Why then does Jesus utter this “exception” to the otherwise air-tight prohibition of divorce? The answer would seem to lie in the influence of certain Gentile notions, which the Lord wanted to be clear to exclude, at least in the settings Matthew recalled. The Gentile world was a very sexually confused—even depraved—world. All sorts of strange sexual practices were tolerated and even tied into some of the pagan religious practices. Gentile notions of marriage were often at wide variance with Jewish ones. Gentiles often called “marriage” what Judeo-Christians would call incest. There were also difficulties encountered with homosexual behavior and other sexual liaisons that the Christian Church could not and would not recognize as legitimate or anything but sinful. (The most thorough discussion of this background can be found in the Navarre Biblical Commentary.)
So, in effect, Jesus is declaring that certain so-called marriages that featured porneia (some form of illicit sexual union) were not marriages at all, and that His forbiddance of divorce should not be seen as applying to these illicit unions. The implication is that since such unions were not considered marriage at all, one could and should leave them without being guilty of divorce. The bottom line is this: there was a defined understanding of marriage that Jesus insisted upon, and He freely declared that just because someone called something a “marriage” didn’t make it a marriage.
Many today want to redefine marriage into something other than one man and one women in a fruitful (child-bearing) relationship until death do them part. I have little doubt, based on biblical evidence alone, that Jesus would declare such unions as “not marriages at all,” since He clearly set aside certain unions of His day by calling them unlawful, or more specifically, unchaste.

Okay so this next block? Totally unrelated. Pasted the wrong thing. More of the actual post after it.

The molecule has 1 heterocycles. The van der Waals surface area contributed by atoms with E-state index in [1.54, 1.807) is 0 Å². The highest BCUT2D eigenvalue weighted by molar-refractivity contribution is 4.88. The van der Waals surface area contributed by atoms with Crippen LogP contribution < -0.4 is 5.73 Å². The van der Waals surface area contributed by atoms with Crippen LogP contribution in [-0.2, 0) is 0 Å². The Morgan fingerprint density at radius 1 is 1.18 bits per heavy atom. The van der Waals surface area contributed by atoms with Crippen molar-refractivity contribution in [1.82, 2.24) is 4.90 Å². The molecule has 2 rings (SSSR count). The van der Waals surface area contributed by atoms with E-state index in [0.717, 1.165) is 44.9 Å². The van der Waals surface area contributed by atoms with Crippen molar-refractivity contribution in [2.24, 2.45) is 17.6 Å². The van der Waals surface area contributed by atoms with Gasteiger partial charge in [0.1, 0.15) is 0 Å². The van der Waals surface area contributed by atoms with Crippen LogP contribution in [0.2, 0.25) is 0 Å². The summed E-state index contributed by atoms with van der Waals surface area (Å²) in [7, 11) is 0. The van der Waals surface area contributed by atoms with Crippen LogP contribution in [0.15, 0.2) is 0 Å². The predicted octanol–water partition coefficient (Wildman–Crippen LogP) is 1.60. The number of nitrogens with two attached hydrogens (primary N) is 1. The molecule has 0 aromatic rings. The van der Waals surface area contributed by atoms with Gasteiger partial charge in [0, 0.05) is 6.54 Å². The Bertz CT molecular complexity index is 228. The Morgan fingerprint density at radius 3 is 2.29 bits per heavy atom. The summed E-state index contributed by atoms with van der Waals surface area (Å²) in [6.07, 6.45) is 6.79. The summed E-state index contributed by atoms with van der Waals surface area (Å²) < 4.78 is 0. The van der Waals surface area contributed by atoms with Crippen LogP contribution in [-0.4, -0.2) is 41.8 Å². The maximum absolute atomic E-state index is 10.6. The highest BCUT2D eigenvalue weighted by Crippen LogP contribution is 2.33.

To those who would argue that Jesus did not specifically mention homosexual unions, I would point out, as already noted, that the term porneia can and does include all forms of illicit sexual unions: incest, fornication, and homosexual acts. Hence His use of the word here does include an exclusion of unions based on this form of unchastity.
As an aside, many today argue that Jesus never explicitly mentioned homosexual acts (though I’d like to point out that he also didn’t explicitly say “Don’t beat your wife,” either) and they seek to conclude from His “silence” that He therefore would approve of homosexual acts. But of course Jesus does address the sinfulness of homosexual acts—through His appointed spokesmen, the Apostles, to whom He said, “He who hears you hears me” (Luke 10:16). The New Testament teachings of the apostles, who speak for Jesus, clearly describe homosexual acts as sinful (e.g., Rom 1:18ff, 1 Cor 6:9; 1 Tim 1:8-11) and contrary to nature (paraphysin – Romans 1:26).
Hence, the term porneia (here understood widely as unchastity) surely does include homosexual acts (as any Greek dictionary will affirm). In the Matthean exception or exclusion, Jesus thus sets aside unchaste or illicit unions since they are not true marriages at all. Divorce does not apply to them and such unions should be discontinued since they are unchaste.
Reprinted with permission from the Archdiocese of Washington's blog.